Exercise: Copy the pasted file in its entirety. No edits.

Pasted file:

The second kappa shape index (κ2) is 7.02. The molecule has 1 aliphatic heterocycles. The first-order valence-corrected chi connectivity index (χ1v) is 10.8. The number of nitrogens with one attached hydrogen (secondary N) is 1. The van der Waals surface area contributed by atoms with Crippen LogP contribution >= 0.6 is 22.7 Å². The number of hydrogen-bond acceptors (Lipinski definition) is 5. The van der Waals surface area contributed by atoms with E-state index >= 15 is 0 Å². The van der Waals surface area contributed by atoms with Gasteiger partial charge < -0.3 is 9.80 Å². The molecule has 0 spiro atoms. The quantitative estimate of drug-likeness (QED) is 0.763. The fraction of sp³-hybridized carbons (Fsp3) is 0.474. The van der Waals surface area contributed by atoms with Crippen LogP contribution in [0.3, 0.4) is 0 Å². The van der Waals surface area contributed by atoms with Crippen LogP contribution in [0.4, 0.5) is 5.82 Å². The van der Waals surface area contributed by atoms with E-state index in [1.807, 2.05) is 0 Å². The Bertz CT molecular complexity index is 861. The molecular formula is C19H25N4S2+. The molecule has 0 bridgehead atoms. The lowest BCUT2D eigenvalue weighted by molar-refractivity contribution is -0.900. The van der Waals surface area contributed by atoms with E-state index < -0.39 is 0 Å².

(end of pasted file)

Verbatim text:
The second kappa shape index (κ2) is 7.02. The molecule has 1 aliphatic heterocycles. The first-order valence-corrected chi connectivity index (χ1v) is 10.8. The number of nitrogens with one attached hydrogen (secondary N) is 1. The van der Waals surface area contributed by atoms with Crippen LogP contribution >= 0.6 is 22.7 Å². The number of hydrogen-bond acceptors (Lipinski definition) is 5. The van der Waals surface area contributed by atoms with E-state index >= 15 is 0 Å². The van der Waals surface area contributed by atoms with Gasteiger partial charge < -0.3 is 9.80 Å². The molecule has 0 spiro atoms. The quantitative estimate of drug-likeness (QED) is 0.763. The fraction of sp³-hybridized carbons (Fsp3) is 0.474. The van der Waals surface area contributed by atoms with Crippen LogP contribution in [0.3, 0.4) is 0 Å². The van der Waals surface area contributed by atoms with Crippen LogP contribution in [0.4, 0.5) is 5.82 Å². The van der Waals surface area contributed by atoms with E-state index in [1.807, 2.05) is 0 Å². The Bertz CT molecular complexity index is 861. The molecular formula is C19H25N4S2+. The molecule has 0 bridgehead atoms. The lowest BCUT2D eigenvalue weighted by molar-refractivity contribution is -0.900. The van der Waals surface area contributed by atoms with E-state index < -0.39 is 0 Å².